• A typo slipped through the first title, and so after that I got outside help! I first hired an editor from an online freelance site, but really wasn’t happy with the work - they flagged every instance of common British spellings (colour!) and missed some egregious OCR errors that a close reader would have found. I think this remote editor just ran it through a spellcheck tool (which, come ON), and called it a day. I ended up re-proofing that one several times over before we went to press!
  • Then I found a local proofreader, someone recommended to me by a literature professor friend of mine. She went through physical printouts with a literal red pen, and was amazing.

Other Book Infrastructure Stuff

  • Books need a publisher! I thought this was going to be a mysterious process, but it turns out a publisher is just anybody that you know, makes books. My family has a ‘house brand’ that we do our various projects under, Studio Kirkland. So Studio Kirkland is now officially a publisher… because I published a book.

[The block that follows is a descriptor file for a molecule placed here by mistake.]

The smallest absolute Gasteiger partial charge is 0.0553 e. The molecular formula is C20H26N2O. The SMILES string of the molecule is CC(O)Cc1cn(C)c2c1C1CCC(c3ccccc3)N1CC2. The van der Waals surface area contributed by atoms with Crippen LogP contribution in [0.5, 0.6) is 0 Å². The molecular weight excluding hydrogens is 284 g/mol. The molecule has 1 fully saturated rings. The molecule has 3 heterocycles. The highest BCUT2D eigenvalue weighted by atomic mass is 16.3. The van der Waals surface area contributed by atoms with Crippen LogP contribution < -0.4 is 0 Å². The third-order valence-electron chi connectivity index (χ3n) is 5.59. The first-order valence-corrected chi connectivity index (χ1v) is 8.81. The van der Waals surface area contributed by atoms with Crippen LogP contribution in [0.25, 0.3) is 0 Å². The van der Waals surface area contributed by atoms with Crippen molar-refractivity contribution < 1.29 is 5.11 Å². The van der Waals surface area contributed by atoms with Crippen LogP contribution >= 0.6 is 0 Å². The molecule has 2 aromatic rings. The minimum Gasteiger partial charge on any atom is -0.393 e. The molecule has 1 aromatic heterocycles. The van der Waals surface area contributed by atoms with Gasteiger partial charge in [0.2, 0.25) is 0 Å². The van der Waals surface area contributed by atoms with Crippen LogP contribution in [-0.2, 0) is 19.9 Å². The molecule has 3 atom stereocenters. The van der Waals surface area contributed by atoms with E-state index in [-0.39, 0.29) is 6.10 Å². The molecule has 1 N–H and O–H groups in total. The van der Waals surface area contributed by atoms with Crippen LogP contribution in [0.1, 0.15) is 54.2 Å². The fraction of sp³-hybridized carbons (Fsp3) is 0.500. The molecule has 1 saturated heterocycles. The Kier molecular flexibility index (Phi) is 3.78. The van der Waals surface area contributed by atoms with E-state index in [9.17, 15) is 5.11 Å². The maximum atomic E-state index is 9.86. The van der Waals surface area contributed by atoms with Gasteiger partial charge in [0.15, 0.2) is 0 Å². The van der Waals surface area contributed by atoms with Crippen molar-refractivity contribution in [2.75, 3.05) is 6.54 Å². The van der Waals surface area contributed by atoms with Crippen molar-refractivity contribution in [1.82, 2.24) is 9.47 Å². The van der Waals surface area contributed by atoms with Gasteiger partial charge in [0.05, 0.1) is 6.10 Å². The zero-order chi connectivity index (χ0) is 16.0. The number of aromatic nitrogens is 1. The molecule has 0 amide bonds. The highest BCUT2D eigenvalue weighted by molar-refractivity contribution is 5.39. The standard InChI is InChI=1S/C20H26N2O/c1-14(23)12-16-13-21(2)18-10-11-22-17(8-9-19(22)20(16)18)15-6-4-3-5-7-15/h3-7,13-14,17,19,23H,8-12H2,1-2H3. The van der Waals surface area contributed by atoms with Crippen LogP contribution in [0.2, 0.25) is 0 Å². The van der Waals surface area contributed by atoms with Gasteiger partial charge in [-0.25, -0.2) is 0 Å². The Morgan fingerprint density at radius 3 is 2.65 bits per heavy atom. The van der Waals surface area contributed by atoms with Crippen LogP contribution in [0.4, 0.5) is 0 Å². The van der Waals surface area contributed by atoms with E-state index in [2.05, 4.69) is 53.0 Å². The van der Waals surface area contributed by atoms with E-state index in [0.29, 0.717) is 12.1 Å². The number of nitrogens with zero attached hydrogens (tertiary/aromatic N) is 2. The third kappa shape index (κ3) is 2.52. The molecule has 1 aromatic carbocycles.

• Books need ISBNs! An ISBN is the International Standard Book Number, and your book needs one if it’s going to work within all the existing infrastructure of the book world. Turns out you can buy these. I bought mine from Bowker, which will sell you the ISBN (and barcodes also if you can’t generate those yourself), and also provides a database where your book’s details can be listed. I actually bought a pack of 10 ISBNs as that was cheaper than buying seven individually. Economies of scale, baby.

Did I need to go through a service like this? Honestly I’m not sure, it does seem like the kind of international standard that one should be able to just… conform to. But who knows? Bowker also will propagate the details of your book to more ISBN systems. Is this like the internet’s DNS system? I honestly do not know.

Start the Presses!

OK! You’ve priced out and designed your book. Now it’s time to send it to the actual printer! This is scary. What if you screwed it up?

Text block proof from printer